Jan 122012
 

G.8032 is an Ethernet switching protocol, also known as ERPS or R-APS. It basically does just one thing – allows easy ring topology without traffic loops.

R-APS is built on existing CFM monitored VLAN, that is used as a control VLAN. Management traffic over this VLAN can be sent everywhere and it is R-APS stack responsibility to manage the control traffic over this VLAN, so traffic loops don’t happen. The same CFM configuration can still be used for monitoring and control (Sending loopback, link-trace and issuing SAA tests between switches).

There are few terms that need to be understood, before we continue:

  • CFM level on which G.8032 ring is built. Needs to be one and the same CFM Domain everywhere (same level, same domain name, same maintenance association name, same VLAN).
  • Control VLAN is the same VLAN monitored by the CFM domain.
  • Monitored VLAN(s) are a group of VLAN(s) that will be used in the ring for user traffic.
  • Ring ID is the unique identification of the ring. It is also embedded in the R-APS control frame sent between units.
  • Node Role is the role of any specific switch or router in the ring. They are either [Simple, RPL owner, RPL neighbor or Interconnection] node.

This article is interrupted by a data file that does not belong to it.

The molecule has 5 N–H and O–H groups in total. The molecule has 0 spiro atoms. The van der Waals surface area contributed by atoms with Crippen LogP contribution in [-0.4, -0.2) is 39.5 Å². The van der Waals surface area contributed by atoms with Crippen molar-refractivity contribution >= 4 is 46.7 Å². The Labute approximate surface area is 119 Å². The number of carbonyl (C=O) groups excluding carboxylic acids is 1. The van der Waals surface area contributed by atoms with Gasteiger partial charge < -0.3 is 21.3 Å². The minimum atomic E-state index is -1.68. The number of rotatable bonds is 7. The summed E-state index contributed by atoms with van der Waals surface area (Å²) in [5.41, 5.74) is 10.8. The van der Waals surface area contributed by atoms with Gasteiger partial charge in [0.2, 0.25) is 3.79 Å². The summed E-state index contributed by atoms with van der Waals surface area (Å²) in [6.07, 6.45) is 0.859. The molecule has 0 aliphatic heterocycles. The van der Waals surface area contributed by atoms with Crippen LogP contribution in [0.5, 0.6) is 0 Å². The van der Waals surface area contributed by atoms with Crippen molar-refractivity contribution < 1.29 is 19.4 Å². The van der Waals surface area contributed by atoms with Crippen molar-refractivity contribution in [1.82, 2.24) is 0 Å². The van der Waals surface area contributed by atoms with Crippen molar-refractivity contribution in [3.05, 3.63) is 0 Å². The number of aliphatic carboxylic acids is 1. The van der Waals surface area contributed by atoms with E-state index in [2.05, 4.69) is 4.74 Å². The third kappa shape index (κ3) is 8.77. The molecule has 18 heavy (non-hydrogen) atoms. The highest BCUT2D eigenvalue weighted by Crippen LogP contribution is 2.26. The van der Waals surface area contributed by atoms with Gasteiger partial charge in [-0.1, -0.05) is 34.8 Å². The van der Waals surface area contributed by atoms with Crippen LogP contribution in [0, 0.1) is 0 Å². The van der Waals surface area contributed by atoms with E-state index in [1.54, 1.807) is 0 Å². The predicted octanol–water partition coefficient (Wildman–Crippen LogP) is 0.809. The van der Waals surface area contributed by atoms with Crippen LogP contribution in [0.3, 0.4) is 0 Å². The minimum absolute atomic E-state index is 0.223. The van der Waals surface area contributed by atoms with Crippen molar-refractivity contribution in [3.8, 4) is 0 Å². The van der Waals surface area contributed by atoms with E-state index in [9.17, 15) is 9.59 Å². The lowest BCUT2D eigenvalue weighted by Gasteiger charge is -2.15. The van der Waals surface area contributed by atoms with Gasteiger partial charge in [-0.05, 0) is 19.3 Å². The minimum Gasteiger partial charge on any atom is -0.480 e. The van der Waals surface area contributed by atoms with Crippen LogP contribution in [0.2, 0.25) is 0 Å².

• Timers are meant to protect the ring from connection flapping and have nothing to do with performance.
  • RPL stands for Ring Protection Link and is the link between RPL nodes, that is normally NOT allowing traffic to pass.
  • Subring is a ring attached to an existing Ring, and using the same CFM level and configuration as the main ring.
G.8032

A R-APS ring with a Subring and 3 customers.

Having a look at the diagram, we can tell that this is one main ring, with one subring and 3 users attached to various parts of the 2 rings.

R-APS Cons

  • The protocol is suitable for rings only. Layer 2 mesh and star topologies are covered by other switching protocols, such as MSTP or RSTP.
  • Optimal ring nodes in a ring is 4 (it is tested with up to 8 units, but the convergence timing suffers)
  • Ladder type networks are possible (More rings, attached to each-other) but the topology changes propagation takes time to reach  end rings and traffic loss is possible in large networks.
  • Ring convergence (switching on demand or failure) is as good as the CCM hello interval used in the CFM configuration.